The subtitle of this film should be, ‘thank god I was nice to that kid when he walked through the door.’ It was 1978 or 1979 and I was doing a weekly show in my hometown. I had to take out an ad to find more people to do the show with me. Bobcat and his friend Tom Kenny [actor and comedian—voice of SpongeBob SquarePants] responded. They were very sharp and funny. But, they were so young and cute. They would do biting commentary on pop culture but off stage they were asking me advice about how to get a prom date. Consider my good fortune—having Bobcat Goldthwait and Tom Kenny walk through the door when I put up a free ad. Bob says I was the first adult that didn’t treat him like a kid. They went on to do much greater things and it was all due to their tremendous talent.

Comedy has obviously given you a lot and you have been very successful within that world. What does comedy mean to you at this point in your life? How do you view the comedy world and your craft today?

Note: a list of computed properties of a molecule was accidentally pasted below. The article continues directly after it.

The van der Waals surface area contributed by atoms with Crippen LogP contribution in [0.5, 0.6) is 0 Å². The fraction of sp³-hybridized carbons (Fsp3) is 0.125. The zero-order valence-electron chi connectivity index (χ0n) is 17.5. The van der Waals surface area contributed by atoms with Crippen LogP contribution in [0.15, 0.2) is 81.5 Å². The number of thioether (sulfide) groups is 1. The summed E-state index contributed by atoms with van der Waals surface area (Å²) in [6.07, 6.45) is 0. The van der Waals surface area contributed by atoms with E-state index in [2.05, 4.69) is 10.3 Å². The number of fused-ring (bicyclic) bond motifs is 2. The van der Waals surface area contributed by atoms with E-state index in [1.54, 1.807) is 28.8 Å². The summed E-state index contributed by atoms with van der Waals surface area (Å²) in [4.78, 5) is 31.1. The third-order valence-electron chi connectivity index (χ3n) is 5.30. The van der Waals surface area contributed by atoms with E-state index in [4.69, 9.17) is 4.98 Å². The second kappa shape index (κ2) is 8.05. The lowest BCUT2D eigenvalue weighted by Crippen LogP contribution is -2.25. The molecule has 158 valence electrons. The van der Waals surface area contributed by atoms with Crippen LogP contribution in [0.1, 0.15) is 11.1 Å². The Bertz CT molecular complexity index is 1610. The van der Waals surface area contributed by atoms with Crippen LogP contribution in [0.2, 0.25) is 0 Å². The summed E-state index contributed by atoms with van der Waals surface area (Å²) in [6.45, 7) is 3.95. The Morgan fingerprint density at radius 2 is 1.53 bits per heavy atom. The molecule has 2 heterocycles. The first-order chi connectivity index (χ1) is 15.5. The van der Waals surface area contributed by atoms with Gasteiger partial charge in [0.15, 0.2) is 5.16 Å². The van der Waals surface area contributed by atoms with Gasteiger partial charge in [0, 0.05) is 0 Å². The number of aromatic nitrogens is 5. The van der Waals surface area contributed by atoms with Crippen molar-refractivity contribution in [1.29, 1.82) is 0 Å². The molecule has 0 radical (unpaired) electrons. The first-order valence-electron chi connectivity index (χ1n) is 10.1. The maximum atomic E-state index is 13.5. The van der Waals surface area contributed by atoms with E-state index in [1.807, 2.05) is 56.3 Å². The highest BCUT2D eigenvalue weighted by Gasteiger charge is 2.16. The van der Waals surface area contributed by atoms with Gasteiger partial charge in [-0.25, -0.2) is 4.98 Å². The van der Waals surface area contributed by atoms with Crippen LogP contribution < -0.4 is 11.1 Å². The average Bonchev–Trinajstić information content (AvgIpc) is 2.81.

I went into comedy so I could turn several years of being a fuck up into research. I sort of got backed into a corner and I said, ‘hand me that microphone and let me see if I could get myself out of this.’ I became a comedian as soon as I knew I was eligible to be one. As a kid I thought you had to be an urban or ethnic person from New York to do comedy—I thought it was their domain. I just didn’t think I was eligible to do it. Once it dawned on me I could do it, I just went after it. At first I was figuring out what I had to say. When I figured out I had a lot of things to say—I was glad I had stand-up to deliver those things.

Call Me Lucky is available now.